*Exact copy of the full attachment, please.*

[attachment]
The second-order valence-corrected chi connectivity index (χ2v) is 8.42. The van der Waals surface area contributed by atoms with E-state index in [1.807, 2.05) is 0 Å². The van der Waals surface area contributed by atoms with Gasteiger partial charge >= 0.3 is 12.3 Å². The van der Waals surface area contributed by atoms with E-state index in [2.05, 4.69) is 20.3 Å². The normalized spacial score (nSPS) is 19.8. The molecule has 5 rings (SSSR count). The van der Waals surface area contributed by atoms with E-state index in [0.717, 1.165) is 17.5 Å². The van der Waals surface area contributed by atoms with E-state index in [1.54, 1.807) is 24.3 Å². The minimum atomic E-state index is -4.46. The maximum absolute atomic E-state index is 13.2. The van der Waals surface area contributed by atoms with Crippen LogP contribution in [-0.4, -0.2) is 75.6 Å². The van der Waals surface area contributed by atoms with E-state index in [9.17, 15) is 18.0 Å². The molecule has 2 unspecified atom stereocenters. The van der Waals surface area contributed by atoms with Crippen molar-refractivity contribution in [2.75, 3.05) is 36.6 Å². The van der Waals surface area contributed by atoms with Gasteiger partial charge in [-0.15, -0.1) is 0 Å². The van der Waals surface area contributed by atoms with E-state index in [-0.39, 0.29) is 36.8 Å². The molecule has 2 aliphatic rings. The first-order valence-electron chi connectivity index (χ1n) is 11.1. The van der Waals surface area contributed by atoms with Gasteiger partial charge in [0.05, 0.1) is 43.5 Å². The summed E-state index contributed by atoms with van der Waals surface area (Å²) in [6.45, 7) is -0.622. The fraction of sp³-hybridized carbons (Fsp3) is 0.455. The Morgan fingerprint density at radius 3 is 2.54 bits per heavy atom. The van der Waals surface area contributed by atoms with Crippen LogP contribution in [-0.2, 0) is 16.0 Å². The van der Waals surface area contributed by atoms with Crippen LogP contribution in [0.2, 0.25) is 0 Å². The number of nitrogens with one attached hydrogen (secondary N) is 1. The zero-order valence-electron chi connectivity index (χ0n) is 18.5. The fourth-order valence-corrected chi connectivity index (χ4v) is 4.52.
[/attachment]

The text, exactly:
The second-order valence-corrected chi connectivity index (χ2v) is 8.42. The van der Waals surface area contributed by atoms with E-state index in [1.807, 2.05) is 0 Å². The van der Waals surface area contributed by atoms with Gasteiger partial charge >= 0.3 is 12.3 Å². The van der Waals surface area contributed by atoms with E-state index in [2.05, 4.69) is 20.3 Å². The normalized spacial score (nSPS) is 19.8. The molecule has 5 rings (SSSR count). The van der Waals surface area contributed by atoms with E-state index in [0.717, 1.165) is 17.5 Å². The van der Waals surface area contributed by atoms with E-state index in [1.54, 1.807) is 24.3 Å². The minimum atomic E-state index is -4.46. The maximum absolute atomic E-state index is 13.2. The van der Waals surface area contributed by atoms with Crippen LogP contribution in [-0.4, -0.2) is 75.6 Å². The van der Waals surface area contributed by atoms with E-state index in [9.17, 15) is 18.0 Å². The molecule has 2 unspecified atom stereocenters. The van der Waals surface area contributed by atoms with Crippen molar-refractivity contribution in [2.75, 3.05) is 36.6 Å². The van der Waals surface area contributed by atoms with Gasteiger partial charge in [-0.15, -0.1) is 0 Å². The van der Waals surface area contributed by atoms with E-state index in [-0.39, 0.29) is 36.8 Å². The molecule has 2 aliphatic rings. The first-order valence-electron chi connectivity index (χ1n) is 11.1. The van der Waals surface area contributed by atoms with Gasteiger partial charge in [0.05, 0.1) is 43.5 Å². The summed E-state index contributed by atoms with van der Waals surface area (Å²) in [6.45, 7) is -0.622. The fraction of sp³-hybridized carbons (Fsp3) is 0.455. The Morgan fingerprint density at radius 3 is 2.54 bits per heavy atom. The van der Waals surface area contributed by atoms with Crippen LogP contribution in [-0.2, 0) is 16.0 Å². The van der Waals surface area contributed by atoms with Crippen LogP contribution in [0.2, 0.25) is 0 Å². The number of nitrogens with one attached hydrogen (secondary N) is 1. The zero-order valence-electron chi connectivity index (χ0n) is 18.5. The fourth-order valence-corrected chi connectivity index (χ4v) is 4.52.